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Why is FSU TE coach Tim Brewster so salty about Michigan football's NFL draft success?

Brewster 0-2 against Michigan as head coach in his career

Chris Trotman/Getty Images
Chris Trotman/Getty Images

ANN ARBOR, Mich. – When the 2017 NFL draft weekend came to an end, Michigan football had more players selected than any other school.

Michigan sent 11 players to the draft, with Alabama (10) close behind. The Wolverines graduated so many seniors from the 2016 season that it wasn't a surprise to see nearly a dozen players drafted at the next level.

But one FBS position coach seemed to take issue with Michigan's success, and he doesn't coach for rivals Ohio State or Michigan State -- or even a team in the Big Ten.

It was Tim Brewster, the tight ends coach for Florida State.

"Most draft picks doesn't correlate to winning....Just ask Michigan! #OrangeBowlChampions!" Brewster tweeted after the draft.

If this tweet seems a little strange, that's because it is. Yes, Florida State topped Michigan, 33-32, in last season's Orange Bowl, but why is the tight ends coach going out of his way to poke fun at the Wolverines on Twitter?

Could the answer have something to do with the Little Brown Jug?

Brewster spent four seasons in the Big Ten coaching for Minnesota, his only head coaching job to date. In two games against the Wolverines, he didn't fare well.

The first game, in Ann Arbor, resulted in a 34-10 drubbing while Michigan rested two of its best players. Star running back Mike Hart and starting quarterback Chad Henne never sniffed the field, but the rest of Michigan's roster outgained Brewster's Golden Gophers by 330 yards (561-231).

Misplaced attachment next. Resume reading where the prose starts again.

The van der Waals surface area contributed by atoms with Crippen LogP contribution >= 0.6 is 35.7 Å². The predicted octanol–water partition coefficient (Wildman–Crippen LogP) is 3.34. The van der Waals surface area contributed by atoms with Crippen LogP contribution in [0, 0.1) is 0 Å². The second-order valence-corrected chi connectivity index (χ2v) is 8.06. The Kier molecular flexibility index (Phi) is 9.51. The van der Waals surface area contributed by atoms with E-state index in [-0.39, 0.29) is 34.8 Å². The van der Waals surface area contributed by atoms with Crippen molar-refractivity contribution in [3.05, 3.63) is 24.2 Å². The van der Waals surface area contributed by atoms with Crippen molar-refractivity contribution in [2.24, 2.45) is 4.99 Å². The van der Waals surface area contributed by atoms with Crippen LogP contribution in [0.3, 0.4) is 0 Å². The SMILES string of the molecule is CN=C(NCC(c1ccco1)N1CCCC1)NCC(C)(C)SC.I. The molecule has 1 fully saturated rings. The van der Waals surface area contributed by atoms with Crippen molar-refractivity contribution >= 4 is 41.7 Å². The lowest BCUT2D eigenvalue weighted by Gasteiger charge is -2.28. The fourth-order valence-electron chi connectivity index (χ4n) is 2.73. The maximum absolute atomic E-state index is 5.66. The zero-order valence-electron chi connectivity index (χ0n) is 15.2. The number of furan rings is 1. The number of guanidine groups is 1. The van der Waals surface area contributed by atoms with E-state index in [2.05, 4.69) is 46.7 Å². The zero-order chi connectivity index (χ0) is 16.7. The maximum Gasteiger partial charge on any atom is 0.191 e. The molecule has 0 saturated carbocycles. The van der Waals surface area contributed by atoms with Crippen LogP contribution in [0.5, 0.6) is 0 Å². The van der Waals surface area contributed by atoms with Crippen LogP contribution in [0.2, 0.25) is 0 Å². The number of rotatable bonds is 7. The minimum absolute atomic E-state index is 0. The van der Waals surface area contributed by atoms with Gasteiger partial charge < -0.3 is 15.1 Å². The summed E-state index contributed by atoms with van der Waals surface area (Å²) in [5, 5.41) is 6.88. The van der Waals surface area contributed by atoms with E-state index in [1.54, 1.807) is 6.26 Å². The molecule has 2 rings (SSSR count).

Minnesota jumped out to a 10-0 lead early in the second quarter, but the Wolverines scored 13 points before halftime and 21 unanswered in the second half.

Losing to Michigan in Ann Arbor isn't something to be ashamed of, but it didn't get any better for Brewster the following season when the worst Michigan team in living memory went into Minneapolis.

The Wolverines, which had lost five straight games to Illinois (by 25), Toledo, Penn State (by 29), Michigan State (by 14) and Purdue, went into the Metrodome with a 2-7 record.

Minnesota didn't look like a 7-2 team in that matchup, getting down 16-0 by halftime and eventually losing by 23. The Golden Gophers failed to get into the end zone against a team that gave up seven touchdowns to an awful Purdue team just seven days earlier.

Michigan and Minnesota didn't play the next two seasons, and by the time they resumed their rivalry in 2011, Brewster had been fired as head coach. He finished with a 6-21 conference record and 15-30 record overall in three and a half seasons.

Could Brewster's struggles against Michigan nearly a decade ago explain the hidden venom in his tweet? His current school is coming off a 10-win season and figures to be one of the favorites to play in the College Football Playoff next season, but those Minnesota days might still haunt him.

Jim Harbaugh, of course, didn't just let this go.